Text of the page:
There’s a lot of conflicting research out there. One day fats are enemy #1, and the next they’re the basis of the trendiest new diet. Then, it’s carbs that are bad—wait, good! Well, here’s another study to add to the pool. Calorie for calorie, low-fat diets cut more body fat than diets that restrict carbs, according to research published the journal Cell Metabolism.
For the study, 19 obese individuals were placed on 2,700-calorie per day diets for five days. They then consumed a low-fat diet with 30 percent fewer total calories or a low-carb diet with 30 percent fewer calories for six days. Then, after two to four weeks break, they did the opposite. Over the course of the study, the researchers hyper-analyzed the individuals, inspecting everything they ate, every minute they exercised (they all hopped on a treadmill for one hour each day), and every breath they took to calculate the chemical processes taking place inside their bodies (seriously.)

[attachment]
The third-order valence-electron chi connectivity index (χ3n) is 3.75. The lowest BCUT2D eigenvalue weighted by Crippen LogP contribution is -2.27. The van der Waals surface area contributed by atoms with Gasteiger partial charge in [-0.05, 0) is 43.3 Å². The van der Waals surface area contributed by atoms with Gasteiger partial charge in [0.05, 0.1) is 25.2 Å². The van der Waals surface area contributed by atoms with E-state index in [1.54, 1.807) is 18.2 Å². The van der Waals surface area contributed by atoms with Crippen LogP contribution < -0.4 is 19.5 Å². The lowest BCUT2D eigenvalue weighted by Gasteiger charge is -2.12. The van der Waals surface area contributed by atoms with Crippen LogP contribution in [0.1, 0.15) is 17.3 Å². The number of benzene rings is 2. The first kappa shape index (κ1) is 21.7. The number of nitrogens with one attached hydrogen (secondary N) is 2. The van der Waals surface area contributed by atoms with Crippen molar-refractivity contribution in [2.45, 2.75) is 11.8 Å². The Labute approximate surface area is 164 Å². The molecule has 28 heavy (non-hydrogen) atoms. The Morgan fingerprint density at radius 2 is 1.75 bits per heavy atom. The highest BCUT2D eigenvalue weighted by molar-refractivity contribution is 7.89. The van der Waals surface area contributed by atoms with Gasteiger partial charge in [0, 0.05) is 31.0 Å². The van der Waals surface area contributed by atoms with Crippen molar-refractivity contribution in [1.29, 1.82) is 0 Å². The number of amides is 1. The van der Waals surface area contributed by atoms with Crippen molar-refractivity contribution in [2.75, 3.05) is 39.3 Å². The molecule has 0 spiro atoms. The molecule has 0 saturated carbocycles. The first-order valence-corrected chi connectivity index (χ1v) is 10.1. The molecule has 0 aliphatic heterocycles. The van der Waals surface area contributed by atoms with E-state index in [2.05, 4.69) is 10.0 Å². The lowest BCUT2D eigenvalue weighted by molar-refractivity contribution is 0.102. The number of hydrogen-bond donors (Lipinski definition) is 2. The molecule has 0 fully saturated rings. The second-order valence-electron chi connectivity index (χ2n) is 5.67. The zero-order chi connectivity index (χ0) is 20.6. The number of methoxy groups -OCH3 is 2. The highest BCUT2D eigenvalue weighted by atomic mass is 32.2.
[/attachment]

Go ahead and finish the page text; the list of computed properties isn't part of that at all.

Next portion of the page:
The results: The low carb diet resulted in an average loss of 53 grams per day of fat. The low-fat diet, on the other hand, resulted in an average loss of 89 grams per day. So, the low fat diet was the clear winner.
The theory goes that the fewer carbsyou ingest, the lower your levels of insulin are, which in turn leads to a release of fat from the body’s supply, the researchers say. But, both diets resulted in weight loss so this isn’t to say that a low carb diet is bad necessarily.
Now, let’s look at the subjects of the study: 19 obese men and women. Plus, they were highly monitored so they didn’t have to utilize too much will power to stick to the diets. In real life, Hall said, “If it’s easier to stick to one diet than another, and to ideally do it permanently, then you should choose that diet.”
The bottom line: Remember that fats and carbs can have a place in everydiet. Just focus on good carbs and healthy fats like omega-3 fatty acids (there’s a reason the FDA banned trans fat)—in moderation.